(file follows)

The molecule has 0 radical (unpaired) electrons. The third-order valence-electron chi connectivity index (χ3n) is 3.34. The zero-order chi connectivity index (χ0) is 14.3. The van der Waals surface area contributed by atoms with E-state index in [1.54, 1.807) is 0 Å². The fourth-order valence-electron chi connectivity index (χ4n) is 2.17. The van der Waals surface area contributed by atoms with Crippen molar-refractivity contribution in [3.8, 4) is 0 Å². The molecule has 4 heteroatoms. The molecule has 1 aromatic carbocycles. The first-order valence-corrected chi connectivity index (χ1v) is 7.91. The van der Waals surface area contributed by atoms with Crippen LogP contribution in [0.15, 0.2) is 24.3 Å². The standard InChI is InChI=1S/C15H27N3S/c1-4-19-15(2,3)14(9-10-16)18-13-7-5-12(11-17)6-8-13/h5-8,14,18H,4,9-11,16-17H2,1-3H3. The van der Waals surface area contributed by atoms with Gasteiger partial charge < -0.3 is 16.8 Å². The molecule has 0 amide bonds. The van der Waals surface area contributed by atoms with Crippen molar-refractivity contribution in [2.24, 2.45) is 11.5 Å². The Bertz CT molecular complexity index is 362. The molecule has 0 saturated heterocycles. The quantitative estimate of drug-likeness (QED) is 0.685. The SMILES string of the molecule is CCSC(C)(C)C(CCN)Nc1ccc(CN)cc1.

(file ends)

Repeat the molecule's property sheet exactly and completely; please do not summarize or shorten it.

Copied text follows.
The molecule has 0 radical (unpaired) electrons. The third-order valence-electron chi connectivity index (χ3n) is 3.34. The zero-order chi connectivity index (χ0) is 14.3. The van der Waals surface area contributed by atoms with E-state index in [1.54, 1.807) is 0 Å². The fourth-order valence-electron chi connectivity index (χ4n) is 2.17. The van der Waals surface area contributed by atoms with Crippen molar-refractivity contribution in [3.8, 4) is 0 Å². The molecule has 4 heteroatoms. The molecule has 1 aromatic carbocycles. The first-order valence-corrected chi connectivity index (χ1v) is 7.91. The van der Waals surface area contributed by atoms with Crippen LogP contribution in [0.15, 0.2) is 24.3 Å². The standard InChI is InChI=1S/C15H27N3S/c1-4-19-15(2,3)14(9-10-16)18-13-7-5-12(11-17)6-8-13/h5-8,14,18H,4,9-11,16-17H2,1-3H3. The van der Waals surface area contributed by atoms with Gasteiger partial charge < -0.3 is 16.8 Å². The molecule has 0 amide bonds. The van der Waals surface area contributed by atoms with Crippen molar-refractivity contribution in [2.24, 2.45) is 11.5 Å². The Bertz CT molecular complexity index is 362. The molecule has 0 saturated heterocycles. The quantitative estimate of drug-likeness (QED) is 0.685. The SMILES string of the molecule is CCSC(C)(C)C(CCN)Nc1ccc(CN)cc1.